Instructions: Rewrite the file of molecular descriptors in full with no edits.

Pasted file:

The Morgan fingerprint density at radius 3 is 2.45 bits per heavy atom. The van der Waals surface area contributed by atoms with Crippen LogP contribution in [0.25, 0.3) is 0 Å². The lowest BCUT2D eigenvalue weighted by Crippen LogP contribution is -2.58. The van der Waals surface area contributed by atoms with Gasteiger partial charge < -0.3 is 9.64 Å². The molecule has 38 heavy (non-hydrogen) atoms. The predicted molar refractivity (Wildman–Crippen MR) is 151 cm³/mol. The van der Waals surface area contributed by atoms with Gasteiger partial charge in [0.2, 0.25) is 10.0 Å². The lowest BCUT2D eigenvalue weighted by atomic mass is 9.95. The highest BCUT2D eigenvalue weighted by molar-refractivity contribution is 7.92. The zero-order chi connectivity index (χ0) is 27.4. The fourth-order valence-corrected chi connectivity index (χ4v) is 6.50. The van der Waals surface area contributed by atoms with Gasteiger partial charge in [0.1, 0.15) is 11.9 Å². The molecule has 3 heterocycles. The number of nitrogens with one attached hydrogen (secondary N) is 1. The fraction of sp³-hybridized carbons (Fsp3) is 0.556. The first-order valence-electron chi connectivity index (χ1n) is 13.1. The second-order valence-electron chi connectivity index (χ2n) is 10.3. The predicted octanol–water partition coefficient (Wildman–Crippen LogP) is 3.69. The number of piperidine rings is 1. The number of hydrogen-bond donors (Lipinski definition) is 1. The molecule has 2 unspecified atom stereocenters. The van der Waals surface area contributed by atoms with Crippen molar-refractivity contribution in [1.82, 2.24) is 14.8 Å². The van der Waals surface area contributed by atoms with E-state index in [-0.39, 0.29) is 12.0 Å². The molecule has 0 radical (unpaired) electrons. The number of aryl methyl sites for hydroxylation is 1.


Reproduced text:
The Morgan fingerprint density at radius 3 is 2.45 bits per heavy atom. The van der Waals surface area contributed by atoms with Crippen LogP contribution in [0.25, 0.3) is 0 Å². The lowest BCUT2D eigenvalue weighted by Crippen LogP contribution is -2.58. The van der Waals surface area contributed by atoms with Gasteiger partial charge < -0.3 is 9.64 Å². The molecule has 38 heavy (non-hydrogen) atoms. The predicted molar refractivity (Wildman–Crippen MR) is 151 cm³/mol. The van der Waals surface area contributed by atoms with Gasteiger partial charge in [0.2, 0.25) is 10.0 Å². The lowest BCUT2D eigenvalue weighted by atomic mass is 9.95. The highest BCUT2D eigenvalue weighted by molar-refractivity contribution is 7.92. The zero-order chi connectivity index (χ0) is 27.4. The fourth-order valence-corrected chi connectivity index (χ4v) is 6.50. The van der Waals surface area contributed by atoms with Gasteiger partial charge in [0.1, 0.15) is 11.9 Å². The molecule has 3 heterocycles. The number of nitrogens with one attached hydrogen (secondary N) is 1. The fraction of sp³-hybridized carbons (Fsp3) is 0.556. The first-order valence-electron chi connectivity index (χ1n) is 13.1. The second-order valence-electron chi connectivity index (χ2n) is 10.3. The predicted octanol–water partition coefficient (Wildman–Crippen LogP) is 3.69. The number of piperidine rings is 1. The number of hydrogen-bond donors (Lipinski definition) is 1. The molecule has 2 unspecified atom stereocenters. The van der Waals surface area contributed by atoms with Crippen molar-refractivity contribution in [1.82, 2.24) is 14.8 Å². The van der Waals surface area contributed by atoms with E-state index in [-0.39, 0.29) is 12.0 Å². The molecule has 0 radical (unpaired) electrons. The number of aryl methyl sites for hydroxylation is 1.